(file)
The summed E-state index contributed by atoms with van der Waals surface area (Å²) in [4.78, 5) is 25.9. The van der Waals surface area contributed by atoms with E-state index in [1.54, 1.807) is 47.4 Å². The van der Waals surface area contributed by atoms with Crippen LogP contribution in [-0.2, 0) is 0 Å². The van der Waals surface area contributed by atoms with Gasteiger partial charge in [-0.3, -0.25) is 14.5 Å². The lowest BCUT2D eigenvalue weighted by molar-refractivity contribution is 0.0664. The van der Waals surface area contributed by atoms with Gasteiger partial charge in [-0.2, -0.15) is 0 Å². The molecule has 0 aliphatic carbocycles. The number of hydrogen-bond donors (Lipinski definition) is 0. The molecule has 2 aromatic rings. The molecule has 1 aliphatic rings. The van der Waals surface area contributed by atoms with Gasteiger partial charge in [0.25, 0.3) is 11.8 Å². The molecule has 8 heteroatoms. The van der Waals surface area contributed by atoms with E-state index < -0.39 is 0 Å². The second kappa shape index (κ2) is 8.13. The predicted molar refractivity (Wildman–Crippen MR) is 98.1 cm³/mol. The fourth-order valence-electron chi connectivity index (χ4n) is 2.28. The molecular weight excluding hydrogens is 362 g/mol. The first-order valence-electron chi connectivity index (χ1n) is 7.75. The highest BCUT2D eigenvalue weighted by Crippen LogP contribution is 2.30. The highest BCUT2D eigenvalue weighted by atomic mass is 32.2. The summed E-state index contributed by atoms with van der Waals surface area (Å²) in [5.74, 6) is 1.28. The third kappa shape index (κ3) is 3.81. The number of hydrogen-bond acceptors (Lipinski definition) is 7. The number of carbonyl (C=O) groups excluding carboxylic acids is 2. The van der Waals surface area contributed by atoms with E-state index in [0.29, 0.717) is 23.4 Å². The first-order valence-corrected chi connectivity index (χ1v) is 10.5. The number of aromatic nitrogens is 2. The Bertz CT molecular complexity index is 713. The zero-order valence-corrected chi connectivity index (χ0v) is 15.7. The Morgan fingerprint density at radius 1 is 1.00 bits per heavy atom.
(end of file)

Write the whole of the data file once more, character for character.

The summed E-state index contributed by atoms with van der Waals surface area (Å²) in [4.78, 5) is 25.9. The van der Waals surface area contributed by atoms with E-state index in [1.54, 1.807) is 47.4 Å². The van der Waals surface area contributed by atoms with Crippen LogP contribution in [-0.2, 0) is 0 Å². The van der Waals surface area contributed by atoms with Gasteiger partial charge in [-0.3, -0.25) is 14.5 Å². The lowest BCUT2D eigenvalue weighted by molar-refractivity contribution is 0.0664. The van der Waals surface area contributed by atoms with Gasteiger partial charge in [-0.2, -0.15) is 0 Å². The molecule has 0 aliphatic carbocycles. The number of hydrogen-bond donors (Lipinski definition) is 0. The molecule has 2 aromatic rings. The molecule has 1 aliphatic rings. The van der Waals surface area contributed by atoms with Gasteiger partial charge in [0.25, 0.3) is 11.8 Å². The molecule has 8 heteroatoms. The van der Waals surface area contributed by atoms with E-state index < -0.39 is 0 Å². The second kappa shape index (κ2) is 8.13. The predicted molar refractivity (Wildman–Crippen MR) is 98.1 cm³/mol. The fourth-order valence-electron chi connectivity index (χ4n) is 2.28. The molecular weight excluding hydrogens is 362 g/mol. The first-order valence-electron chi connectivity index (χ1n) is 7.75. The highest BCUT2D eigenvalue weighted by Crippen LogP contribution is 2.30. The highest BCUT2D eigenvalue weighted by atomic mass is 32.2. The summed E-state index contributed by atoms with van der Waals surface area (Å²) in [5.74, 6) is 1.28. The third kappa shape index (κ3) is 3.81. The number of hydrogen-bond acceptors (Lipinski definition) is 7. The number of carbonyl (C=O) groups excluding carboxylic acids is 2. The van der Waals surface area contributed by atoms with E-state index in [0.29, 0.717) is 23.4 Å². The first-order valence-corrected chi connectivity index (χ1v) is 10.5. The number of aromatic nitrogens is 2. The Bertz CT molecular complexity index is 713. The zero-order valence-corrected chi connectivity index (χ0v) is 15.7. The Morgan fingerprint density at radius 1 is 1.00 bits per heavy atom.